jump to navigation

Covering China’s Uncensored Quake May 15, 2008

Posted by Joanne KY Teoh in Essays, Journalism, News, Social Media, Trends, Web Video.
trackback

In the end, it took a national tragedy of horrific proportions for a country with a history of contempt for free speech online to loosen its grip – but only a bit, and perhaps in a mere flirtation with unfettered information gathering.

The Web and mainstream media are abuzz with news and commentary of Monday’s earthquake in China. Amid the outpouring of grief and anger, a one-party state long wary of citizens’ access to sensitive information is letting a lot more reporting out, and with uncommon candor.

To be sure, scenes of devastation and suffering are staple media fare in the coverage of catastrophes. I’ve seen my share in the wires and feeds from international news organizations such as Reuters, AP, IPTV, APTN.

But the news of this quake disseminated by journalists and witnesses in China is remarkable because images and information are being let out uncensored from a country long suspicious of citizens and foreigners conspiring to undermine the state.

Thanks to lessons of the past, China’s media is living up to global standards for once – and about time. Lest we think this is a defining moment, remember that the men in Beijing are trying to balance hardline impulses with a nimbler grip on information as they limber for the Olympics.

This country with a history of covering up natural calamities and bungling responses is set to stage the Olympics in the full glare of international media. A media with third-world repute is trying to live up to first-world expectations. In experimenting with a new openness, a recent law requires public officials to provide information to the news media during natural disasters.

China knows the world is watching its behavior in a humanitarian crisis. Certainly it wants to avert the international scorn that the junta in Myanmar earned for their xenophobic response to the cyclone in Irrawaddy Delta.

As they say, if you can’t beat them, join them. Certainly, you can’t keep the digital arena sterile when a disaster of such magnitude hits home. You can’t muzzle netizens when you lead the world for mobile phone and Internet users.

You can’t dam the flood of searing images from being uploaded to the Web with mobile phones and digital cameras wielded by tens of millions of citizens. You can’t silence the blogs, the chatter and the Twitter on the Web. You can’t cover up. You can’t hide.

The Great Firewall that has kept the Chinese digital realm sanitized cracked this week, yielding to the murderous temblor that united the country in grief and mourning. Chinese mainstream media have found greater freedoms to show graphic images of devastation without the sanitizing that censors demand. Foreign media are getting unrestricted access.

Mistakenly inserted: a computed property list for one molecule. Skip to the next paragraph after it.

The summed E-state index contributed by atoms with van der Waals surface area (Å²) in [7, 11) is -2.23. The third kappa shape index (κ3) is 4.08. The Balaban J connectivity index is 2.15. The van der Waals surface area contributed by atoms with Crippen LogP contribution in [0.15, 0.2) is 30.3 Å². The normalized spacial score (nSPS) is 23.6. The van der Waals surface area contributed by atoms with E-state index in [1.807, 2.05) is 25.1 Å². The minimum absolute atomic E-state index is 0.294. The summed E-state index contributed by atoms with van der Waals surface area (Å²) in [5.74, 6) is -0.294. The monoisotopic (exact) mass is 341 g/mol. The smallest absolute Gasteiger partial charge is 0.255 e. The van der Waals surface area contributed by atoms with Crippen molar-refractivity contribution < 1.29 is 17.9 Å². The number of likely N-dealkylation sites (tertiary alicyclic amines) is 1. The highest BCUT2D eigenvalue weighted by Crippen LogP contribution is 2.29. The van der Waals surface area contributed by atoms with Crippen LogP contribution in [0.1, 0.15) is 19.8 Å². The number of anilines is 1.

Images of Chinese Premier Wen Jiabao directing disaster relief officials and comforting survivors dominate the airwaves. This openness appears to be paying off. Websites and chatrooms are full of praise for the rescue response.

Witnesses to the devastation have been flooding the Web with homemade videos, filling chat rooms and Twittering tidbits of information from their mobile phones at a furious pace. Popular video-sharing site, tudou.com, now has about 1000 clips related to the quake, including appeals to locate relatives.

With uncharacteristic vigor, party organ Xinhua News Agency has stepped up to plate, offering a stream of updates on the rescue operation. Here’s a roundup of other compelling quake-related acts of journalism from China and elsewhere on the Web:

Global Voices Online: Roundup of blogging and local nonprofessional reporting on the quake.

QQ.com: Chinese video-sharing service has a special page aggregating contributed videos.

Yupoo: Gallery of earthquake photos from a major Chinese photo-sharing site.

CNN iReport: Aggregator page of all contributed content posted about the quake.

NowPublic: All submissions tagged “earthquake” on this citizen reporting site.

Shanghaiist: “Metroblogging” site offers several quake-related stories.

Flickr: All photos on this photo-sharing site tagged “China” and “earthquake.”

Tweet Scan: What the Twitterati is talking regarding the China quake.

Related read:
Chinese Internet Censorship

About these ads

Comments»

1. Daily SG: 16 May 2008 « The Singapore Daily - May 20, 2008

[...] – Random Thoughts Of A Free Thinker: Donations for earthquake-stricken China – Webs@Work: Covering China’s Uncensored Quake [Thanks [...]

2. Repetition - June 19, 2008

Somehow i missed the point. Probably lost in translation :) Anyway … nice blog to visit.

cheers, Repetition!!

3. Walter John Libby - June 21, 2008

China is out to dominate the world. Here’s how and here’s how we stop them.

http://theendpoint.blogspot.com/

4. Freakin’ Donkey-Butt Comment Spammers!!! « A Bunch of Wordz - June 22, 2008

[...] with the media spotlight currently on this country due to the upcoming Olympics, brought about an uncharacteristic lack of censorship on China’s internet recently  (If this topic interests you, you might want to also read my previous post on Chinese [...]


Leave a Reply

Fill in your details below or click an icon to log in:

WordPress.com Logo

You are commenting using your WordPress.com account. Log Out / Change )

Twitter picture

You are commenting using your Twitter account. Log Out / Change )

Facebook photo

You are commenting using your Facebook account. Log Out / Change )

Google+ photo

You are commenting using your Google+ account. Log Out / Change )

Connecting to %s

Follow

Get every new post delivered to your Inbox.

%d bloggers like this: